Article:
(See also pages 484/5)
Being amused and not incensed by Mr. Rawnits somewhat callow “snook” at Vintagents, the following may help him to discover the “tick” that definitely exists.
I became a Bentley devotee at the age of 12, sitting on the factory gates at Oxgate Lane. 33 years later the beauty of that peerless radiator still enchants me, and the sound of a Bentley rumbling by in the night never fails to awaken some answering chord within me.
The few I have owned were closed carriages, with dual silencers. Speed, as an ultimate aim, never being an obsession, for no good driver “rowels” a beast that is all heart.
Freely admitting to being old-fashioned. Readily conceding that design has advanced beyond all measure since 1931. All this reason tells me, yet for me the Bentley of W.O.’s day has no peer. Others have the same regard for Hispano, Bugatti, Delage and Alfa, but some insular streak forbids me paying more than grudging respect to these handsome strangers from foreign climes.
The truth is, Mr. Rawnit, that all vintagents worship at the shrine of craftsmanship, a familiar of my generation, and its forbears. Now alas, seeming old-fashioned and of little value.
No blame to modern workmen. Shareholders must eat, and dividends assume a greater importance than mere legendary fame, in this age that may have so few more legends.
I am, Yours, etc.,
Motor cars today and for the last generation or so have been built to a price and not a standard. There are economic reasons for this, of course, but the result is an article of utility, not a thing of joy or pleasure or envy or pride. Not even a thing of beauty, although they tell me that this depends on the beholder. As far as this beholder is concerned no car can be beautiful if it has anything in front of the front axle other than half the front wheels and wings and the headlamps. For that reason I no longer raise my hat to any Rolls, but only to those who, like myself, have achieved an elegant maturity. The younger ones succumbed to the craze for overhang, or forward bulge, or whatever you call it, some years ago.
Additionally, I get as much fun out of working on my car as from driving it, and the creations of the twenties and thirties present a far more satisfying field of labour than the monstrosities of the forties and fifties.
To be fair, I do envy the m.p.h. and m.p.g. of the modern car, which is the product of its flimsiness. But this flimsiness inevitably results in shoddiness, (30,000, old boy, what you really need is a rebore), and I want none of that.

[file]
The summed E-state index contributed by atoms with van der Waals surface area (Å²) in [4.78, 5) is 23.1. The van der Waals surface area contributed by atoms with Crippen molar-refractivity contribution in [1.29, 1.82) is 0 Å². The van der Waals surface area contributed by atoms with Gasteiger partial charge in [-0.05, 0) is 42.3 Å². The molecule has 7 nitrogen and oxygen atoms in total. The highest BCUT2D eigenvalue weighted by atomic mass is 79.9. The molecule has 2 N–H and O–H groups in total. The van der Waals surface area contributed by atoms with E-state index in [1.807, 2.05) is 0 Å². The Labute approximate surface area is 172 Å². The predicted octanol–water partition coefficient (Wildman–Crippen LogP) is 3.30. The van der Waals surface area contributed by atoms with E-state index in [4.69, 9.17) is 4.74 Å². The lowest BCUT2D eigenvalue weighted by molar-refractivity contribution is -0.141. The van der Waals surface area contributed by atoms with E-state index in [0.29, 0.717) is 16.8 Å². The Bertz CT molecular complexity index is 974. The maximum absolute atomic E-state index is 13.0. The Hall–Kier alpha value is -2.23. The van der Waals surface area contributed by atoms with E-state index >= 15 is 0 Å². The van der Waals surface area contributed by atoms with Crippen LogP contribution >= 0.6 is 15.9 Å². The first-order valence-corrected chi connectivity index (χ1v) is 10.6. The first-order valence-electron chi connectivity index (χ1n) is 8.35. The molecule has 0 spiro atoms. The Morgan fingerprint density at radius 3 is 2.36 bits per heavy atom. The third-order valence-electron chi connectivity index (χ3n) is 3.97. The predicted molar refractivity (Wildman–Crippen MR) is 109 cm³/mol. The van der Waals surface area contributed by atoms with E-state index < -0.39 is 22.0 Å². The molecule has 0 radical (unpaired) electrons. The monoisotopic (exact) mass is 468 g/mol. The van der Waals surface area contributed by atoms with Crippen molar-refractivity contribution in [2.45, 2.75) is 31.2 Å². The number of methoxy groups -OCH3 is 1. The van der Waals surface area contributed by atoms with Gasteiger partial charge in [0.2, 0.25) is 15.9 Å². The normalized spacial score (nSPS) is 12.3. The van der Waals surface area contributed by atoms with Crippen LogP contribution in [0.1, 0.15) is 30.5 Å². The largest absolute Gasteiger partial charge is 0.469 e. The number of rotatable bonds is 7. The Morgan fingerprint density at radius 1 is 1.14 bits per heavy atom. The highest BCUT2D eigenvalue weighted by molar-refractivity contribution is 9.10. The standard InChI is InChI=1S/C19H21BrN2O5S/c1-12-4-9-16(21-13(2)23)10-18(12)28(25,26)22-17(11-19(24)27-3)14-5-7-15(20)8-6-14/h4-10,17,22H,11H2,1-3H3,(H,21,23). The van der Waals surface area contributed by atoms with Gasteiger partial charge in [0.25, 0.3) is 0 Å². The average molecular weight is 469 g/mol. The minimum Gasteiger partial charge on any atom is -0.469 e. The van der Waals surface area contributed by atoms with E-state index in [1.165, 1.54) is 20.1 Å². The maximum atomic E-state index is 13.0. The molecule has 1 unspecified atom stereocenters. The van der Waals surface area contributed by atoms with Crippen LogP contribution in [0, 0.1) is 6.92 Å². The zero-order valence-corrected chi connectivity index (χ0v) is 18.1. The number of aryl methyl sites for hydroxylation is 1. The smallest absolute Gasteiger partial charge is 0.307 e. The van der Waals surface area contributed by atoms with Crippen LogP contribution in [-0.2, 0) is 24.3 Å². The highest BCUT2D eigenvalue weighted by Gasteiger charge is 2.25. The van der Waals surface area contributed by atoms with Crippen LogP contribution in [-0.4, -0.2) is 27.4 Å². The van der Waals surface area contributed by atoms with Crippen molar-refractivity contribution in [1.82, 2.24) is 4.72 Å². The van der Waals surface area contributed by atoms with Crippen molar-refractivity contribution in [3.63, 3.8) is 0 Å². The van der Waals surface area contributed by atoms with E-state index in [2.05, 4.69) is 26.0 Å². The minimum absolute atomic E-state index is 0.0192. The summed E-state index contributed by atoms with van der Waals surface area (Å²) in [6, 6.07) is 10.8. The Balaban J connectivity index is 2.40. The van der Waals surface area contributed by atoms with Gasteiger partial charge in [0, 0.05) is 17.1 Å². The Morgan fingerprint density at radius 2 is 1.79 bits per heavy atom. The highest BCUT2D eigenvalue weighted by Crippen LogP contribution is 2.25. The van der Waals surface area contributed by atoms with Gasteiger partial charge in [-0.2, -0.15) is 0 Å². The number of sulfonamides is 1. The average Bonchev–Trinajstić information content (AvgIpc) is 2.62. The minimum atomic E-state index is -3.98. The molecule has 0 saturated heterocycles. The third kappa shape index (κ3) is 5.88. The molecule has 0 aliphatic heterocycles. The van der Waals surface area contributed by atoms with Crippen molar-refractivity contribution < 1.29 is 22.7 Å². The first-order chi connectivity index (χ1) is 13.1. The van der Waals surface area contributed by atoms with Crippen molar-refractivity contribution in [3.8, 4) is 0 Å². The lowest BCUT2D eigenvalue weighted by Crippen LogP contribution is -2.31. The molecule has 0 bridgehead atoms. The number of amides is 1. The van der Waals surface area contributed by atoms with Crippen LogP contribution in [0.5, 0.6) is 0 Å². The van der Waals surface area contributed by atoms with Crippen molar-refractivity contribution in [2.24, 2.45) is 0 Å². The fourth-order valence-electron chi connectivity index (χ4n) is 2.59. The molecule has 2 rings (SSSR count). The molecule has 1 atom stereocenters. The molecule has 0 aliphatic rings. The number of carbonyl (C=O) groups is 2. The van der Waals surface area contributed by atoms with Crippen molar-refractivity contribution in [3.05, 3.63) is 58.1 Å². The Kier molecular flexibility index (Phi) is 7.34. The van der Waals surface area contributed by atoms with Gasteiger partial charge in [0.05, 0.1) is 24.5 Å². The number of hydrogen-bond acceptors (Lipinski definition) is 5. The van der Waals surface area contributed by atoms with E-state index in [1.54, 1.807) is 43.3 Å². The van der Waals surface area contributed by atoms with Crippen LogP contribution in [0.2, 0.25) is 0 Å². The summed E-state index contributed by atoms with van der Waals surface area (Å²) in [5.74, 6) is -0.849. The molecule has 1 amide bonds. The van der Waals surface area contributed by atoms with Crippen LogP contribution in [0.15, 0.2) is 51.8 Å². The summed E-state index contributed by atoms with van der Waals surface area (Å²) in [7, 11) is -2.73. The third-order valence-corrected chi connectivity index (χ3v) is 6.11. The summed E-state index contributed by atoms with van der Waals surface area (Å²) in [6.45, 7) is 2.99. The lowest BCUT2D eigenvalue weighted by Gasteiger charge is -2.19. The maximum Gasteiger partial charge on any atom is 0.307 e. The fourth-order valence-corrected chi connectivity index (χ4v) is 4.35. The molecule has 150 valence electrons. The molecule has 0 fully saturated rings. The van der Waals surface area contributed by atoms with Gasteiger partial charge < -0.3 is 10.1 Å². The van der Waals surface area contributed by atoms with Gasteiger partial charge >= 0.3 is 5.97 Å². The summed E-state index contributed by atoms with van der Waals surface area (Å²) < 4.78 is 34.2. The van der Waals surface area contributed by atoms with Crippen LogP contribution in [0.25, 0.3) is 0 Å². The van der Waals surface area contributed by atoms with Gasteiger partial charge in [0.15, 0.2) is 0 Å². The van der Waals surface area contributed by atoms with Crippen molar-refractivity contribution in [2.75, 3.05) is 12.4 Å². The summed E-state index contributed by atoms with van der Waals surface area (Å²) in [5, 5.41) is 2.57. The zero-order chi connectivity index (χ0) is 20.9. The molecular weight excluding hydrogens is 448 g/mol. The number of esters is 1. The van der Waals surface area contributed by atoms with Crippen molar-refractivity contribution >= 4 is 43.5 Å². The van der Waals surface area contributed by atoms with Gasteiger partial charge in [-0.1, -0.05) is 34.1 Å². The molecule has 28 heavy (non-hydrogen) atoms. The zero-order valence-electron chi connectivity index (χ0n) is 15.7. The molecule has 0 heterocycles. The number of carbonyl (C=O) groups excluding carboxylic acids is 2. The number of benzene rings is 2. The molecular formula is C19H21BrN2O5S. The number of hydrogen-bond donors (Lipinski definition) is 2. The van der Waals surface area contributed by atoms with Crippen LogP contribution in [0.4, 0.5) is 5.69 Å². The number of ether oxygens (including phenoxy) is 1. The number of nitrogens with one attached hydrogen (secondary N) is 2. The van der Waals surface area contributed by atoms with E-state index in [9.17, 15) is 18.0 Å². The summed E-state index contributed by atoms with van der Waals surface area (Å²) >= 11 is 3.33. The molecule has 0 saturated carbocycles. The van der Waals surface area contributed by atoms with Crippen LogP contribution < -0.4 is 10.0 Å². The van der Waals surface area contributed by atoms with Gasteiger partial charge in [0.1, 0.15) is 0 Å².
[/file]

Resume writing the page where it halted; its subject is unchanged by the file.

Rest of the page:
So that is why I restrict myself to pre-1935 machinery, although I rather dislike the inevitable advertisement, being a somewhat unostentatious type. But I have yet to see a car made since the late thirties for less than £1,000 which gave me the slightest desire to own it, drive it, work on it, or even to be seen dead in it.
I am, Yours, etc.,
G. E. Lillywhite (Wing/Cmdr.)
[The “vintagents” thus rally in support of their cult! I wonder, however, if there is really any need to justify a love of the older vehicles? I shall continue to derive pleasure from my 1922 8/18 Talbot-Darracq on Boxing Night, from a Mercedes-Benz 300SL, if and when Stuttgart lends me one, and from my VW tin-box on most other occasions, no matter what scorn Mr. Rawnit pours over the blue Valspar of the oldest of this trio. Vintage-car owners harm no one except the susceptible Mr. Rawnit, consequently they have little need to justify their beliefs. If, as I am told in some quarters, the vintage movement is on the decline. I shall not be sorry, for then we may revert to the atmosphere of 1935, when the V.S.C.C. came into being amid lighthearted fun and games, not taking itself too seriously. In an age when small-boat sailing, gliding and traction-engine racing look like competing in popularity with TV viewing, it will be nice if the veteran and vintage cult remains the prerogative of genuine enthusiasts. Either way, I shall continue to drive old and odd cars on occasions because I like doing so, which for me is sufficient reason. — Ed.]